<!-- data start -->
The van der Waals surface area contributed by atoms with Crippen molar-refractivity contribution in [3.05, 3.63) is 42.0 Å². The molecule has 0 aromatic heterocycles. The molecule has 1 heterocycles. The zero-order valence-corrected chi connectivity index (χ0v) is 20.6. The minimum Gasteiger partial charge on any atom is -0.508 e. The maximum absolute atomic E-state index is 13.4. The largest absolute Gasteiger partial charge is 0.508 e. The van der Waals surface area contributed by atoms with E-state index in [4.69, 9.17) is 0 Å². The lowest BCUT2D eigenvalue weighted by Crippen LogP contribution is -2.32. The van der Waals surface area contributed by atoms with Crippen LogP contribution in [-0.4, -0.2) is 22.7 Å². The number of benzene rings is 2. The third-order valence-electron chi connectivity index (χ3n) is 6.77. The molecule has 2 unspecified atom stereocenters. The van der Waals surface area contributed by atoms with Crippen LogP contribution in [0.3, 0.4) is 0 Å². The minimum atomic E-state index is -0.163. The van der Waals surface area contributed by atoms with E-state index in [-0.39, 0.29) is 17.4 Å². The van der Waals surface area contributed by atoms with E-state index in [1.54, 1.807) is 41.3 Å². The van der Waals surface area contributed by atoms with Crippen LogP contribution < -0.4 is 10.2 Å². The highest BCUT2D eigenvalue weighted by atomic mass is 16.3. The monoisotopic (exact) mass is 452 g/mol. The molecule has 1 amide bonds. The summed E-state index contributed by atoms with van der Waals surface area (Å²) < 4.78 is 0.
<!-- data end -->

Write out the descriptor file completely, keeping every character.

The van der Waals surface area contributed by atoms with Crippen molar-refractivity contribution in [3.05, 3.63) is 42.0 Å². The molecule has 0 aromatic heterocycles. The molecule has 1 heterocycles. The zero-order valence-corrected chi connectivity index (χ0v) is 20.6. The minimum Gasteiger partial charge on any atom is -0.508 e. The maximum absolute atomic E-state index is 13.4. The largest absolute Gasteiger partial charge is 0.508 e. The van der Waals surface area contributed by atoms with E-state index in [4.69, 9.17) is 0 Å². The lowest BCUT2D eigenvalue weighted by Crippen LogP contribution is -2.32. The van der Waals surface area contributed by atoms with Crippen LogP contribution in [-0.4, -0.2) is 22.7 Å². The number of benzene rings is 2. The third-order valence-electron chi connectivity index (χ3n) is 6.77. The molecule has 2 unspecified atom stereocenters. The van der Waals surface area contributed by atoms with Crippen LogP contribution in [0.3, 0.4) is 0 Å². The minimum atomic E-state index is -0.163. The van der Waals surface area contributed by atoms with E-state index in [-0.39, 0.29) is 17.4 Å². The van der Waals surface area contributed by atoms with E-state index in [1.54, 1.807) is 41.3 Å². The van der Waals surface area contributed by atoms with Crippen LogP contribution < -0.4 is 10.2 Å². The highest BCUT2D eigenvalue weighted by atomic mass is 16.3. The monoisotopic (exact) mass is 452 g/mol. The molecule has 1 amide bonds. The summed E-state index contributed by atoms with van der Waals surface area (Å²) < 4.78 is 0.